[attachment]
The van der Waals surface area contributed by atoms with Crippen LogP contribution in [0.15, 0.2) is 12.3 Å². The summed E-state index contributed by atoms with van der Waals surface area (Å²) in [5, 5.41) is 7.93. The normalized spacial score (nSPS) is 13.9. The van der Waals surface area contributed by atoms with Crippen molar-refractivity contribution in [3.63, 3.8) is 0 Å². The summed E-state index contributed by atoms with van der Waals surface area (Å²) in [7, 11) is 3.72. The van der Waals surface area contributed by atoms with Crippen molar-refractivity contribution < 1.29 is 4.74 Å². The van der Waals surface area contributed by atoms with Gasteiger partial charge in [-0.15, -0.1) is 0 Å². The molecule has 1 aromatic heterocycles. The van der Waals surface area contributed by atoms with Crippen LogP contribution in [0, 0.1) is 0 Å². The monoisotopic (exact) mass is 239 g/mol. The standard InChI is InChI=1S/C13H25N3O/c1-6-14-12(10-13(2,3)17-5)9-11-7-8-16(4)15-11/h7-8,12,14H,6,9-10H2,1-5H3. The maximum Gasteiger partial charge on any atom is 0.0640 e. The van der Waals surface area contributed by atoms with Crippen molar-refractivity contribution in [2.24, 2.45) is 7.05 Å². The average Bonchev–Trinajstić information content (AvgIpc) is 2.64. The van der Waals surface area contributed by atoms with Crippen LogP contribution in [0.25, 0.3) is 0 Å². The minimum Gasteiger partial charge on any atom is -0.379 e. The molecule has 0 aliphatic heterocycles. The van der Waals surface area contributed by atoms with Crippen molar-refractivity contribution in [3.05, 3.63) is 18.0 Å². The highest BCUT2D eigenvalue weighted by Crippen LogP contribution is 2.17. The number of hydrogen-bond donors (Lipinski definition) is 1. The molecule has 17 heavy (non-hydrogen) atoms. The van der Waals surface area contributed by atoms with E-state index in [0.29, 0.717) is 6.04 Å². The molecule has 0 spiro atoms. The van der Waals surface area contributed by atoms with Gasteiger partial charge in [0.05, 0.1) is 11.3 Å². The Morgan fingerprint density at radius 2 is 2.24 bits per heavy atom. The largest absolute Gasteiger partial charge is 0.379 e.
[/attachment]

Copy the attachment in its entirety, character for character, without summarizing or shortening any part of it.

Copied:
The van der Waals surface area contributed by atoms with Crippen LogP contribution in [0.15, 0.2) is 12.3 Å². The summed E-state index contributed by atoms with van der Waals surface area (Å²) in [5, 5.41) is 7.93. The normalized spacial score (nSPS) is 13.9. The van der Waals surface area contributed by atoms with Crippen molar-refractivity contribution in [3.63, 3.8) is 0 Å². The summed E-state index contributed by atoms with van der Waals surface area (Å²) in [7, 11) is 3.72. The van der Waals surface area contributed by atoms with Crippen molar-refractivity contribution < 1.29 is 4.74 Å². The van der Waals surface area contributed by atoms with Gasteiger partial charge in [-0.15, -0.1) is 0 Å². The molecule has 1 aromatic heterocycles. The van der Waals surface area contributed by atoms with Crippen LogP contribution in [0, 0.1) is 0 Å². The monoisotopic (exact) mass is 239 g/mol. The standard InChI is InChI=1S/C13H25N3O/c1-6-14-12(10-13(2,3)17-5)9-11-7-8-16(4)15-11/h7-8,12,14H,6,9-10H2,1-5H3. The maximum Gasteiger partial charge on any atom is 0.0640 e. The van der Waals surface area contributed by atoms with Crippen molar-refractivity contribution in [2.24, 2.45) is 7.05 Å². The average Bonchev–Trinajstić information content (AvgIpc) is 2.64. The van der Waals surface area contributed by atoms with Crippen LogP contribution in [0.25, 0.3) is 0 Å². The minimum Gasteiger partial charge on any atom is -0.379 e. The molecule has 0 aliphatic heterocycles. The van der Waals surface area contributed by atoms with Crippen molar-refractivity contribution in [3.05, 3.63) is 18.0 Å². The highest BCUT2D eigenvalue weighted by Crippen LogP contribution is 2.17. The number of hydrogen-bond donors (Lipinski definition) is 1. The molecule has 17 heavy (non-hydrogen) atoms. The van der Waals surface area contributed by atoms with E-state index in [0.29, 0.717) is 6.04 Å². The molecule has 0 spiro atoms. The van der Waals surface area contributed by atoms with Gasteiger partial charge in [0.05, 0.1) is 11.3 Å². The Morgan fingerprint density at radius 2 is 2.24 bits per heavy atom. The largest absolute Gasteiger partial charge is 0.379 e.